Complete instructions for the beginner and valuable suggestions for the advanced player
The best players at present are considered to be Newell Banks and Alfred Jordan.
THE RULES OF THE GAME
BOARD AND MEN
The game of Chess is played by two armies who oppose each other on a square board or battlefield of sixty-four alternate white and black squares. Each army has sixteen men; one King, one Queen, two Rooks (or Castles), two Bishops, two Knights and eight Pawns. The Generals of the two armies are the two players themselves. The men of one side are of light color and are called White, those of the other side are of dark color and are called Black.
The object of the game is to capture the opposing King. When this is done the battle is ended, the side losing whose King is captured. To understand what is meant by the capture of the King it is first necessary to become acquainted with the laws according to which the different men move on the board.
To start with, the board must be placed so that
The book is written well and can be understood by even the beginners. The chess section is well thought out and shows many good positions. Easy to follow, the only problem is the board layout. It is completely useless. If someone would spend the time and set up the board layouts as pics of some sort, this book would be a great read. In checkers you have to understand his way of board pieces with X's and O's for me it is not easy to follow. It just does not work. I would like to see this book redone with a complete set of modern board layouts. The few board plays I took the time to work out were great but difficult. I will some day do a complete reread of this book and do the board in a modern layout. Nice easy read but be prepared to do alot of work on reading his form of board setup.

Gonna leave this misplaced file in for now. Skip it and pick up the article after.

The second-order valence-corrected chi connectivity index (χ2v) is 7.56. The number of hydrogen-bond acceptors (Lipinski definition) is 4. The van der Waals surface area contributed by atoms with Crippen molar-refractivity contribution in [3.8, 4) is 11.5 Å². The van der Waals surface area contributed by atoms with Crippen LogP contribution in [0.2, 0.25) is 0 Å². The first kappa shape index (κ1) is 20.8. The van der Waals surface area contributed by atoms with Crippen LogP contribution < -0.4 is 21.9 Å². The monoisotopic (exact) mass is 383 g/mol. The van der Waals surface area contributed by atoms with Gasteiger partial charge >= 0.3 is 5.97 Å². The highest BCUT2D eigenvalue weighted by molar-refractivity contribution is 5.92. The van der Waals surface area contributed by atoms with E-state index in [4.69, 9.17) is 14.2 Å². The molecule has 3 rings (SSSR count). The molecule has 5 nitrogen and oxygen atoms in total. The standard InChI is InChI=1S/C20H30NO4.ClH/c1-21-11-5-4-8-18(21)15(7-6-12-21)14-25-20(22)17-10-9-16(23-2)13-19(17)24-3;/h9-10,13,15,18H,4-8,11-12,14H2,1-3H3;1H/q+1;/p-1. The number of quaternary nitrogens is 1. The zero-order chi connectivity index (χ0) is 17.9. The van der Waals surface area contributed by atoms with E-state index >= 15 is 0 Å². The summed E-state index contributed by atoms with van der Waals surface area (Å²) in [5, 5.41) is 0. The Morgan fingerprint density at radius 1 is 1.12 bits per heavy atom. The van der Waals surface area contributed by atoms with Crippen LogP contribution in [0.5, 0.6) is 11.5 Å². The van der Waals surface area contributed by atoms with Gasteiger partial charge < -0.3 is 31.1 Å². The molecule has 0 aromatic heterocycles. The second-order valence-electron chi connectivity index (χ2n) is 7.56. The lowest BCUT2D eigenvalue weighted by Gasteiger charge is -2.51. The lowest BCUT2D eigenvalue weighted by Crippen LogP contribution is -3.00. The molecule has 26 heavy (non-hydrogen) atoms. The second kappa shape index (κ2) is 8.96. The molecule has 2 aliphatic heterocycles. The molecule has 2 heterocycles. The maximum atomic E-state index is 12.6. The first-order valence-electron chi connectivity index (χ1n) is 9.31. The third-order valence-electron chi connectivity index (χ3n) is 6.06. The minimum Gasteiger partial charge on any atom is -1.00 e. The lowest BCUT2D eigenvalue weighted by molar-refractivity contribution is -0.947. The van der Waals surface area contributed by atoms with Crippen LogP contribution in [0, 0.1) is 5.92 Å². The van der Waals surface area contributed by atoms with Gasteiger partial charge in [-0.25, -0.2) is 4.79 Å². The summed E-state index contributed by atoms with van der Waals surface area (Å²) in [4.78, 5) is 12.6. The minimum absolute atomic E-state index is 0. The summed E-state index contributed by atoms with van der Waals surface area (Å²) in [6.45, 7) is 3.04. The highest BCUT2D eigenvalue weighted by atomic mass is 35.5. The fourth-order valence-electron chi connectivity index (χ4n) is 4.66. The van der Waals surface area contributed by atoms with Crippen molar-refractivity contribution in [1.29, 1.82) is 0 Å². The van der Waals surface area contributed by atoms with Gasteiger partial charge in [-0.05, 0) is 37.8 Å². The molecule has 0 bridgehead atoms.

I tried to read this book on my Kindle, but the formatting (mobi format) made the board examples unviewable. There was some good information in the introduction and explanation of chess, but beyond that, it was kind of useless. I may try a different format when I get the chance to see if the grids are viewable to follow the strategy examples properly.
Until reading this book I considered myself if not a Checkers Master, at least a checkers expert. But Master Lasker (as I call him) showed me how little I really knew about winning at checkers.
The book combines basic checkers strategy with Sun Tse's 'The Art of War'. To wit:
'When you find yourself in an un-winnable position..'accidentally' hit the board with your knee, knocking the checkers willy-nilly. Then say to your opponent, "Oops--sorry. Shall we start over?"'
Didn't read the chapters on chess. Chess is too complicated.